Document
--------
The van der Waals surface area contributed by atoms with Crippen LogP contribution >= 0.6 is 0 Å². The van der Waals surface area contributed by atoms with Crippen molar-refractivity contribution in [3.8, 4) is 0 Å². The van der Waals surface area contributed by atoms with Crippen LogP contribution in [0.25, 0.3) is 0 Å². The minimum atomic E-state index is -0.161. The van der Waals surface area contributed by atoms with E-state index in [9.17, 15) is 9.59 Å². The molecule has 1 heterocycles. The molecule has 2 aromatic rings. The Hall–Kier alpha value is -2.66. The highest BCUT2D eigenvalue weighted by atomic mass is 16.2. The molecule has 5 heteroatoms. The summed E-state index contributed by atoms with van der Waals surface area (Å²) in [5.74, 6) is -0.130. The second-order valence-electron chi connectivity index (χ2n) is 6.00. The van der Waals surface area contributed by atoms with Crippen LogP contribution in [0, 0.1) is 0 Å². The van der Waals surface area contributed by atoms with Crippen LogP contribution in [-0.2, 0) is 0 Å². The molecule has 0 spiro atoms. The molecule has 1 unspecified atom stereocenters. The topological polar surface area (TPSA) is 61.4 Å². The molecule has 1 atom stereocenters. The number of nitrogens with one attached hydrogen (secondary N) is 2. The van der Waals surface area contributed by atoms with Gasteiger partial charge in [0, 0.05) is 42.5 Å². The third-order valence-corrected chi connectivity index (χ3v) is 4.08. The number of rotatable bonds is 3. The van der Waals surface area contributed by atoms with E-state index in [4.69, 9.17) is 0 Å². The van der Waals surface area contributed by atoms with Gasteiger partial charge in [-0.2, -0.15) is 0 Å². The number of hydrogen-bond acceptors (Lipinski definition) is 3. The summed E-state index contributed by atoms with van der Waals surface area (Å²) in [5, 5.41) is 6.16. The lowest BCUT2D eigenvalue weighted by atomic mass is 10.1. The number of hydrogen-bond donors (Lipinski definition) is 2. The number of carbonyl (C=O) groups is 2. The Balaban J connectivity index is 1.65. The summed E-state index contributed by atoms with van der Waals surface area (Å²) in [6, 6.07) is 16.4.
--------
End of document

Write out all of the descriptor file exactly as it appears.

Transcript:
The van der Waals surface area contributed by atoms with Crippen LogP contribution >= 0.6 is 0 Å². The van der Waals surface area contributed by atoms with Crippen molar-refractivity contribution in [3.8, 4) is 0 Å². The van der Waals surface area contributed by atoms with Crippen LogP contribution in [0.25, 0.3) is 0 Å². The minimum atomic E-state index is -0.161. The van der Waals surface area contributed by atoms with E-state index in [9.17, 15) is 9.59 Å². The molecule has 1 heterocycles. The molecule has 2 aromatic rings. The Hall–Kier alpha value is -2.66. The highest BCUT2D eigenvalue weighted by atomic mass is 16.2. The molecule has 5 heteroatoms. The summed E-state index contributed by atoms with van der Waals surface area (Å²) in [5.74, 6) is -0.130. The second-order valence-electron chi connectivity index (χ2n) is 6.00. The van der Waals surface area contributed by atoms with Crippen LogP contribution in [0, 0.1) is 0 Å². The van der Waals surface area contributed by atoms with Crippen LogP contribution in [-0.2, 0) is 0 Å². The molecule has 0 spiro atoms. The molecule has 1 unspecified atom stereocenters. The topological polar surface area (TPSA) is 61.4 Å². The molecule has 1 atom stereocenters. The number of nitrogens with one attached hydrogen (secondary N) is 2. The van der Waals surface area contributed by atoms with Gasteiger partial charge in [0, 0.05) is 42.5 Å². The third-order valence-corrected chi connectivity index (χ3v) is 4.08. The number of rotatable bonds is 3. The van der Waals surface area contributed by atoms with E-state index in [4.69, 9.17) is 0 Å². The van der Waals surface area contributed by atoms with Gasteiger partial charge in [-0.2, -0.15) is 0 Å². The number of hydrogen-bond acceptors (Lipinski definition) is 3. The summed E-state index contributed by atoms with van der Waals surface area (Å²) in [5, 5.41) is 6.16. The lowest BCUT2D eigenvalue weighted by atomic mass is 10.1. The number of hydrogen-bond donors (Lipinski definition) is 2. The number of carbonyl (C=O) groups is 2. The Balaban J connectivity index is 1.65. The summed E-state index contributed by atoms with van der Waals surface area (Å²) in [6, 6.07) is 16.4.